5 Best Thursday Columns

On an opportunity in North Korea, the revival of George Bush, and etiquette advice for male bankers

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  • Jimmy Carter on an Opportunity In North Korea  The former president recently went to North Korea to help free an imprisoned American. His time there convinced him that North Korea is ready to "restart negotiations on a comprehensive peace treaty with the United States and South Korea and on the denuclearization of the Korean Peninsula." Carter writes in today's New York Times that their willingness to speak with him and to negotiate with Bill Clinton last summer shows that North Korea is ready to reengage with its neighbors and the West. Carter believes "a settlement on the Korean Peninsula is crucial to peace and stability in Asia, and it is long overdue. These positive messages from North Korea should be pursued aggressively and without delay, with each step in the process carefully and thoroughly confirmed."
  • Daniel Henninger on the Coalition of Anti-Spending Voters  Riffing on James Carville's now-clichéd Clinton campaign slogan, The Wall Street Journal columnist declares, "It's the Spending, Stupid" as a way to explain the broad opposition to the Obama administration. Voters, he argues, are worried and, "the two $3 trillion-plus budgets passed on his watch or the trillion-dollar health-care entitlement" didn't give them much comfort. But even if the GOP takes Congress this November, their victory will be "meaningless" unless they actually "establish credibility" on spending. "Absent action, the political rage and cynicism on offer in 2012 could make this year's tea parties look like, well, a tea party," he observes.

  • Bryony Gordon on Women and Banking  There doesn't seem to be any place for women in the world of high finance, the Daily Telegraph columnist observes today. This perception was reinforced by the recent discovery of a Citibank card advising female employees not to "speak softly, offer limp handshakes, or smile. Don’t ask for permission, or try to play fair; never apologize, never explain." Is this some sort of "Mad Men" homage or a genuine attempt to advise women on getting ahead in banking? Either way, Gordon isn't having any of it. If anything, she says, a separate card for men is needed, one that advises "don’t put your feet on your desk. Your stripey socks are silly, and I don't want to see the hairs on your calves."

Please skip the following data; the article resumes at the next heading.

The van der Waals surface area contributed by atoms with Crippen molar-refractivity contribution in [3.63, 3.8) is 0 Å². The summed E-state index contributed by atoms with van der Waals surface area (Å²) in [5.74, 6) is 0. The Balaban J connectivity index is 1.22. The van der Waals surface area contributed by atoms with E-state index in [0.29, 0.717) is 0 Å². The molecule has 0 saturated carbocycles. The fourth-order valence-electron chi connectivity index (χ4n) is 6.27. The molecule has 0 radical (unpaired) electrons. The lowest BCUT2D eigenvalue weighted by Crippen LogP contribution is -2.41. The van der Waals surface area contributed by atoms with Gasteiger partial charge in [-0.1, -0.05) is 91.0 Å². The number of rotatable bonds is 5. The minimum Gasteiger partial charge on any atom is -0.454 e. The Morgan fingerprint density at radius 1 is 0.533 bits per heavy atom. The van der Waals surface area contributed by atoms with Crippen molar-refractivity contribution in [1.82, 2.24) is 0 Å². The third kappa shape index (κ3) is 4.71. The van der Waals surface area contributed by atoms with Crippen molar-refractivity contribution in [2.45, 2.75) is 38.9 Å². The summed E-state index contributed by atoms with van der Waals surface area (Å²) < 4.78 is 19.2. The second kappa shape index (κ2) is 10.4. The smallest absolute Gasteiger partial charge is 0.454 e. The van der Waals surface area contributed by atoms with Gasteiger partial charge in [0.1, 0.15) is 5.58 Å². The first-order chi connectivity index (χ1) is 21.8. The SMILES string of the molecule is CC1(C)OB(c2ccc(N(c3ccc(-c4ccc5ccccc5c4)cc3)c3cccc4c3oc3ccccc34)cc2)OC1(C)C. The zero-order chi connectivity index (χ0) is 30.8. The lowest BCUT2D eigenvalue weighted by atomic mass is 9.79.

• Richard Riordan and Alexander Rubalcava on 'How Pensions Can Get Out of the Red'  Pensions for local government officials are on track to consume "more than a quarter of the annual budget" and are currently underfunded by about one trillion dollars, note the former mayor of Los Angeles and the investment adviser in a New York Times op-ed. The "charade" can't last and soon debt-heavy local governments will default. The contributors call for a "federal program that combines stimulus with serious fund reform." This is how it could look: A city would appeal to the Dept. of Treasury for relief, "assure it can meet the debt service on its bonds, including placing a permanent cap on its pension liabilities," and finally, "the fund would have to move all new employees to 401(k) retirement plans."

  • Victor Davis Hanson on the Revival of George W. Bush  It seemed nearly unthinkable when the former president left office with the worst approval ratings since Nixon, but Bush's legacy is, apparently, bouncing back nicely, writes the National Review columnist. Recent polls find that in Ohio, voters would actually prefer to have Bush as president over Obama by a 50-42 margin. What happened? It's because, argues Hanson, Obama's "transgressions" make Bush's look like "traffic tickets": Obama has only escalated the War on Terror and accelerated the rising federal budget deficit. Also, the government's response to the gulf oil spill has been at least as bad as hurricane Katrina, says Hanson. He concludes: "America woke up from its 2008 trance and is concluding that Bush was never as bad, and Obama never as good, as advertised." That said, he thinks the over-the-top Bush-blaming represents the kind of politics we could use less of, overall, no matter whom it's directed at: "it makes sense before the general election to halt the endless blame-gaming, before what goes around comes around."

This article is from the archive of our partner The Wire.